[soundcloud url="http://api.soundcloud.com/tracks/29713772"] Track: The Bug - London Zoo - S.k.e.n.g.
This is the perfect song to accompany my new friend infrared Polar Bear.
About my new friend, i found this polar bear jpeg while reading about scientific research regarding the tracking of said bears and how hard they are to see as they are camouflage but also because they do not leak heat and can't be tracked that way either.
"Everyone knows that polar bears are furry and cute, but few know that sometimes they can also be invisible.
While still an ME undergrad at Berkeley, Jessica Preciado plumbed the icy depths of a question that already had the whole natural science community buzzing.
A few years ago, scientists doing an aerial census of the polar bear population in the arctic encountered a problem. The polar bears being counted were hard to spot because their white fur blended into the snow. Scientists decided to use infrared, heat sensing technology for the survey, but found that curiously, the polar bears became invisible. Scientists could see the eyes, nose and breath, but not the bear.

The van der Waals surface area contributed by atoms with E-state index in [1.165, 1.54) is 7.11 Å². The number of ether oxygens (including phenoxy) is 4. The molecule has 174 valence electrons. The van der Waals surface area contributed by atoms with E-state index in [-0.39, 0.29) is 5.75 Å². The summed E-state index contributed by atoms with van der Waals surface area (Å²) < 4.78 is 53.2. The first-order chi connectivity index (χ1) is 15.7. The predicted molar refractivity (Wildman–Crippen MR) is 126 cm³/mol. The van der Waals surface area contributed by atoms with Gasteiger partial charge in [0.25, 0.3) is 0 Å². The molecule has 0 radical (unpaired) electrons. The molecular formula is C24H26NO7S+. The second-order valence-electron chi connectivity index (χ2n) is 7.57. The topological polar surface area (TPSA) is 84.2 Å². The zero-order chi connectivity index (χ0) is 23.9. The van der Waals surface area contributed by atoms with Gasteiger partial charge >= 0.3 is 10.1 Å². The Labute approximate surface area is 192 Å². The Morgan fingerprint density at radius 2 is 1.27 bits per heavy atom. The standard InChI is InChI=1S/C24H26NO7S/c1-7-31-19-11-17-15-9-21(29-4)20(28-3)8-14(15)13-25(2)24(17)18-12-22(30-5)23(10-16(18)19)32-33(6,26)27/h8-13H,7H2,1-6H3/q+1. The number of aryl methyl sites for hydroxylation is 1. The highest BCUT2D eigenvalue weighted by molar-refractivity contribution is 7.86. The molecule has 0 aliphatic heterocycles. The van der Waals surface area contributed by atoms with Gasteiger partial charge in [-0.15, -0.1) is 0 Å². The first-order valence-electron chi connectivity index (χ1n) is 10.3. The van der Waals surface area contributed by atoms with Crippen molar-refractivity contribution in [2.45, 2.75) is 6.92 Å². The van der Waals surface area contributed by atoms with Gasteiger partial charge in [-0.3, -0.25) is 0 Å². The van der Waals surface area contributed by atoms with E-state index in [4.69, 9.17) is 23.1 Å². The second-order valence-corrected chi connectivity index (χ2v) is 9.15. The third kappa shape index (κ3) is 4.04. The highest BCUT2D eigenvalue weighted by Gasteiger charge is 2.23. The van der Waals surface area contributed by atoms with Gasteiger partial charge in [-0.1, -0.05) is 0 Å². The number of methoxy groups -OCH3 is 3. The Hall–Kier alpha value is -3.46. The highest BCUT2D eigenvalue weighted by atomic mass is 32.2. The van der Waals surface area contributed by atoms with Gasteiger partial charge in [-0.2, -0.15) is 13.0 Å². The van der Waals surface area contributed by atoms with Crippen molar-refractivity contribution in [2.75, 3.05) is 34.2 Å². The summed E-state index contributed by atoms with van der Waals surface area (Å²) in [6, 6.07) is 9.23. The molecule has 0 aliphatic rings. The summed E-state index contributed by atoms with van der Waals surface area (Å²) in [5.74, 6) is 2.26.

“Everyone got really excited about this, particularly the military because it could have ramifications for creating infrared camouflage in cold climates,” says Preciado.
The excitement calmed when it was hypothesized that the reason for the invisibility was the polar bear’s deep layers of blubber and fur, which trap body heat below their skins, making the polar bears’ surface temperatures the same as the snow.
As an undergrad working in Lawrence Berkeley National Laboratory (LBNL), Preciado decided to further pursue a mystery that the scientific world so quickly shrugged off.
“Infrared detection functions not only by surface temperature, but also by the radiative properties of hair and skin. The last time people measured the radiative properties of polar bear hair was 50 years ago, and now we have much better equipment,” she says.
Preciado took advantage of the advanced light-source technology at LBNL (one of the few in the country) to take a closer look at polar bear hair procured from the San Francisco Zoo. “Not many people have access to the technology they need to measure something this small, I was lucky to have the advanced light-source telescope so close,” she adds."
Original Article: http://coe.berkeley.edu/engnews/fall02/3S/polarbear.html
...and I appreciate the pre brostep dubstep...